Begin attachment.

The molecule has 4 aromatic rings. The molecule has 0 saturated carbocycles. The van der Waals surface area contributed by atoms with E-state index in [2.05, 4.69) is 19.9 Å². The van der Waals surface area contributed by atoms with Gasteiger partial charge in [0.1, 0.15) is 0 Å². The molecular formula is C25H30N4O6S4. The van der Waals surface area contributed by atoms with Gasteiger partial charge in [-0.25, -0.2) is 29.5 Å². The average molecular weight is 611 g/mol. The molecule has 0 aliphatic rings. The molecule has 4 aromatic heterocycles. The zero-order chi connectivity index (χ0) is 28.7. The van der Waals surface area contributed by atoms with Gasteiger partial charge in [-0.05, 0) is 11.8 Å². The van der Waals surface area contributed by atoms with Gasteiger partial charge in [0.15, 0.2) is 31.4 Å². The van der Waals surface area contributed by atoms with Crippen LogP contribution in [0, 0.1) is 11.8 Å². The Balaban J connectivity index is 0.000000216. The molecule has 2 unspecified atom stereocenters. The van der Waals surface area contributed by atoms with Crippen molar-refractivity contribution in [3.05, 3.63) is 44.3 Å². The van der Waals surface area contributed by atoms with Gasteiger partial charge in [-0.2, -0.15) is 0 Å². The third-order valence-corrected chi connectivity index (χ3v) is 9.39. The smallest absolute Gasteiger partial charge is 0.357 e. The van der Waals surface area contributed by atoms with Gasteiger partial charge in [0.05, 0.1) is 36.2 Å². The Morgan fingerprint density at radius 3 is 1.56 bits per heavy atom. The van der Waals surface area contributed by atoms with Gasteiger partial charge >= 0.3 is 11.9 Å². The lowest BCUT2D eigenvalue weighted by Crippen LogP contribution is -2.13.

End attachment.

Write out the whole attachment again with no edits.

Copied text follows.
The molecule has 4 aromatic rings. The molecule has 0 saturated carbocycles. The van der Waals surface area contributed by atoms with E-state index in [2.05, 4.69) is 19.9 Å². The van der Waals surface area contributed by atoms with Gasteiger partial charge in [0.1, 0.15) is 0 Å². The molecular formula is C25H30N4O6S4. The van der Waals surface area contributed by atoms with Gasteiger partial charge in [-0.25, -0.2) is 29.5 Å². The average molecular weight is 611 g/mol. The molecule has 0 aliphatic rings. The molecule has 4 aromatic heterocycles. The zero-order chi connectivity index (χ0) is 28.7. The van der Waals surface area contributed by atoms with Gasteiger partial charge in [-0.05, 0) is 11.8 Å². The van der Waals surface area contributed by atoms with Gasteiger partial charge in [0.15, 0.2) is 31.4 Å². The van der Waals surface area contributed by atoms with Crippen LogP contribution in [0, 0.1) is 11.8 Å². The Balaban J connectivity index is 0.000000216. The molecule has 2 unspecified atom stereocenters. The van der Waals surface area contributed by atoms with Crippen molar-refractivity contribution in [3.05, 3.63) is 44.3 Å². The van der Waals surface area contributed by atoms with Gasteiger partial charge in [-0.2, -0.15) is 0 Å². The third-order valence-corrected chi connectivity index (χ3v) is 9.39. The smallest absolute Gasteiger partial charge is 0.357 e. The van der Waals surface area contributed by atoms with Gasteiger partial charge in [0.05, 0.1) is 36.2 Å². The Morgan fingerprint density at radius 3 is 1.56 bits per heavy atom. The van der Waals surface area contributed by atoms with Gasteiger partial charge >= 0.3 is 11.9 Å². The lowest BCUT2D eigenvalue weighted by Crippen LogP contribution is -2.13.